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Interview: Chicano Batman On 'Invisible People' And LA Vibes

The music of the band Chicano Batman has long defied genre. Funk, psychedelic, soul, indie ? it's all these things and more. Sam talks to band members Carlos Arévalo and Bardo Martinez about their new album, Invisible People, what it's like not to be able to tour and how their music is the ultimate reflection of their hometown, Los Angeles.
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Weekly Wrap: Back To Capitol Hill

Politics may not be the first thing on minds right now, but it's still happening. With the Senate returning to session this week, Sam checks in to see how Capitol Hill is operating safely. NPR congressional correspondent Susan Davis discusses how congressional members are taking precautions, while NPR White House reporter Ayesha Rascoe explains how President Trump's election rallies could possibly continue with social distancing in place. Then, Sam calls up an artist in Sweden ? which hasn't imposed strict lockdown measures? to find out what everyday life now looks like.
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Love And Coronavirus

Sam hears listener stories and expert tips on virtual dating and maintaining relationships in the coronavirus era. He's joined by Lane Moore, comedian and host of Tinder Live, and Damona Hoffman, a dating and relationship coach and host of the podcast Dates & Mates with Damona Hoffman. Damona also shares questions from her podcast listeners.
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TV, Movies And Coronavirus

The coronavirus pandemic is affecting all parts of the entertainment industry. Sam talks to writer and comedian Jenny Yang and camera operator Jessica Hershatter, whose jobs are on hold due to shutdowns. Also, Sam and LA Times entertainment reporter Meredith Blake discuss television and streaming. And joining Sam for a special edition of Who Said That is Shea Serrano, staff writer for The Ringer and author of the book Movies (and Other Things).
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It's Been A Minute Presents: Code Switch

The United States government has changed its definition of who counts as black throughout the years and the census is proof of that. During the very first census in 1790, it was simply "slaves." Now, in 2020, it's "Black or African American," with the option to write in a country of origin. This week, we share an episode from the Code Switch podcast about the ever-shifting boundaries of blackness and why it matters to this decade's census.
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Coronavirus: The Great Equalizer ? Or Maybe Not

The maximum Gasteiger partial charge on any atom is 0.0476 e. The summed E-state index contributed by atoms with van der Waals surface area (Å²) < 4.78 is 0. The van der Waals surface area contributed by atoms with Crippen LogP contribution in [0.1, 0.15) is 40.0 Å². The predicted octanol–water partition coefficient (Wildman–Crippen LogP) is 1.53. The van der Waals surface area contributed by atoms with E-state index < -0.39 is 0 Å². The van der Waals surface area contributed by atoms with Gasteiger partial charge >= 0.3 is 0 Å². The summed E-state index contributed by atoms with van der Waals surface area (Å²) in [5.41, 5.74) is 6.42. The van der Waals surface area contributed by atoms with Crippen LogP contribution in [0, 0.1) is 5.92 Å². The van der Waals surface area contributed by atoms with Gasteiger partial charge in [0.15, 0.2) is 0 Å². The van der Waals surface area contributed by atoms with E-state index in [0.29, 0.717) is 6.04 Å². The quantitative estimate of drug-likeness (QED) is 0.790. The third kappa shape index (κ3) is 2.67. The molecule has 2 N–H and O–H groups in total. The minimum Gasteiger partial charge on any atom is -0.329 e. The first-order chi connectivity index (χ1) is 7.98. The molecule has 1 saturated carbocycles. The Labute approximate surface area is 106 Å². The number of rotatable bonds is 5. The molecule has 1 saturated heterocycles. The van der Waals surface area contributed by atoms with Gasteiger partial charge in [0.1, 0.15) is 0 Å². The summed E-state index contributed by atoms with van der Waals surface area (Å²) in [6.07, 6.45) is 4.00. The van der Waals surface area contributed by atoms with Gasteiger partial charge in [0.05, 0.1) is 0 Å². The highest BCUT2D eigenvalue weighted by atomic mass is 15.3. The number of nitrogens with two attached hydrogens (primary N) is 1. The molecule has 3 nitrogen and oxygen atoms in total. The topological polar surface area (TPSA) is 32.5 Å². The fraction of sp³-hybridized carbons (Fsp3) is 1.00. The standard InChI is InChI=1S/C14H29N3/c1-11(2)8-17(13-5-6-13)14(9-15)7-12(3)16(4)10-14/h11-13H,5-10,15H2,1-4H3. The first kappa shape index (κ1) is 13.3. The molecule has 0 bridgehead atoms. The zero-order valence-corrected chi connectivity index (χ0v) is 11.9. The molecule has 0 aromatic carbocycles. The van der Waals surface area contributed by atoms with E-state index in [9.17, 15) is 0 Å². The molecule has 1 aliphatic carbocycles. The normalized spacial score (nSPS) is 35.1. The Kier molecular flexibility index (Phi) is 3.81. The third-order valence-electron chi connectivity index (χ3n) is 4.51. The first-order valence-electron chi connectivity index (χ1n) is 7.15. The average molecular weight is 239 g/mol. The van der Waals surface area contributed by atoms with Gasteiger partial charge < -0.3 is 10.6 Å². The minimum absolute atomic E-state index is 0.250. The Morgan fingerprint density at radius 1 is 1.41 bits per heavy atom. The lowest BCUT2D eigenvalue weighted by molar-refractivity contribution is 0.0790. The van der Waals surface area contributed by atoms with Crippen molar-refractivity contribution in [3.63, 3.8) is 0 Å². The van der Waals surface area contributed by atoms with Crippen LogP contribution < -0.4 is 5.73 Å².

Depending on where you live, your race, and your income, the coronavirus pandemic can look dramatically different. Sam's NPR colleagues, Leila Fadel, based in Los Angeles, California, and Kirk Siegler, based in Boise, Idaho, compare how differently rural and urban populations are dealing with the pandemic ? and what they may have in common. Then, Sam speaks with a listener who had COVID-19 and thinks she may have passed it on to a co-worker who later died. And listeners share all the things helping them cope and getting them through this time.
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Interview: Sopan Deb on 'Missed Translations' and Found Connections

Sopan Deb lived under the same roof with both of his parents for most of his childhood, but never knew their ages or where they grew up or if they had any siblings. He didn't know much about them at all. He lived in a house of strangers, each going about their own lives, only briefly bumping into one another. It wasn't until Sopan turned 30 that he realized he was missing something and set out to reconnect with the family he never really understood.

Sam talks to Sopan about his journey of self-reflection, traveling to India to see his father and what he ultimately learned about his family and himself.

Email the show at [email protected].
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Weekly Wrap: Sports On Hold, And Your Productivity Too

The coronavirus has completely reshaped the world of sports. Sam talks to ESPN senior writer and ESPN Daily host Mina Kimes and The Undefeated columnist Clinton Yates about how different professional leagues are dealing with the pandemic. Also, BuzzFeed senior culture writer Anne Helen Petersen chats with Sam about our obsession with productivity in quarantine times.